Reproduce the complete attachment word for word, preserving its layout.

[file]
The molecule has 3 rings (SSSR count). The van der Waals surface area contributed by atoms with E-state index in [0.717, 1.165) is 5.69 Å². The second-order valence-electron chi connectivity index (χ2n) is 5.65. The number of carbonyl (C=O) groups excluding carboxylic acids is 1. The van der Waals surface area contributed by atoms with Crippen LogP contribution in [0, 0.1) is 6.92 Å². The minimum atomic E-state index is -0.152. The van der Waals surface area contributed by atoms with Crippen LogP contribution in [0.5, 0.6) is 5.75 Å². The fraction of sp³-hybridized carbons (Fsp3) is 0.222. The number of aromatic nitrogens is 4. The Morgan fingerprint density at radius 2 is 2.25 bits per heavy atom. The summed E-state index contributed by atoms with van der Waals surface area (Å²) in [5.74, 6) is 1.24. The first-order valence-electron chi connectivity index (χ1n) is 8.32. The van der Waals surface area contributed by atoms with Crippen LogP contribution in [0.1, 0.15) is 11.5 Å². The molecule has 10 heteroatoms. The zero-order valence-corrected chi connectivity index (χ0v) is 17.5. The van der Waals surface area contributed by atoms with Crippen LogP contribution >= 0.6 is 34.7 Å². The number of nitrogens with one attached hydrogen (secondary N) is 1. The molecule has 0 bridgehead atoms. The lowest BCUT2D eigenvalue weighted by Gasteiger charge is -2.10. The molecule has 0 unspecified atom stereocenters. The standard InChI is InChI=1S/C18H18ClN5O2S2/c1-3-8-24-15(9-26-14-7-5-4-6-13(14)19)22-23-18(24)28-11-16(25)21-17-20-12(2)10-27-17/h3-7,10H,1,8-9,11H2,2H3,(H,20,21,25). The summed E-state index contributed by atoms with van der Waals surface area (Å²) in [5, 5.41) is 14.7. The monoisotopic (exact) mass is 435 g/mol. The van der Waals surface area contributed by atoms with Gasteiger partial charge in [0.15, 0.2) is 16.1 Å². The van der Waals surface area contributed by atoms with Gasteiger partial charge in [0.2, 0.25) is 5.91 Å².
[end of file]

The molecule has 3 rings (SSSR count). The van der Waals surface area contributed by atoms with E-state index in [0.717, 1.165) is 5.69 Å². The second-order valence-electron chi connectivity index (χ2n) is 5.65. The number of carbonyl (C=O) groups excluding carboxylic acids is 1. The van der Waals surface area contributed by atoms with Crippen LogP contribution in [0, 0.1) is 6.92 Å². The minimum atomic E-state index is -0.152. The van der Waals surface area contributed by atoms with Crippen LogP contribution in [0.5, 0.6) is 5.75 Å². The fraction of sp³-hybridized carbons (Fsp3) is 0.222. The number of aromatic nitrogens is 4. The Morgan fingerprint density at radius 2 is 2.25 bits per heavy atom. The summed E-state index contributed by atoms with van der Waals surface area (Å²) in [5.74, 6) is 1.24. The first-order valence-electron chi connectivity index (χ1n) is 8.32. The van der Waals surface area contributed by atoms with Crippen LogP contribution in [0.1, 0.15) is 11.5 Å². The molecule has 10 heteroatoms. The zero-order valence-corrected chi connectivity index (χ0v) is 17.5. The van der Waals surface area contributed by atoms with Crippen LogP contribution >= 0.6 is 34.7 Å². The number of nitrogens with one attached hydrogen (secondary N) is 1. The molecule has 0 bridgehead atoms. The lowest BCUT2D eigenvalue weighted by Gasteiger charge is -2.10. The molecule has 0 unspecified atom stereocenters. The standard InChI is InChI=1S/C18H18ClN5O2S2/c1-3-8-24-15(9-26-14-7-5-4-6-13(14)19)22-23-18(24)28-11-16(25)21-17-20-12(2)10-27-17/h3-7,10H,1,8-9,11H2,2H3,(H,20,21,25). The summed E-state index contributed by atoms with van der Waals surface area (Å²) in [5, 5.41) is 14.7. The monoisotopic (exact) mass is 435 g/mol. The van der Waals surface area contributed by atoms with Gasteiger partial charge in [0.15, 0.2) is 16.1 Å². The van der Waals surface area contributed by atoms with Gasteiger partial charge in [0.2, 0.25) is 5.91 Å².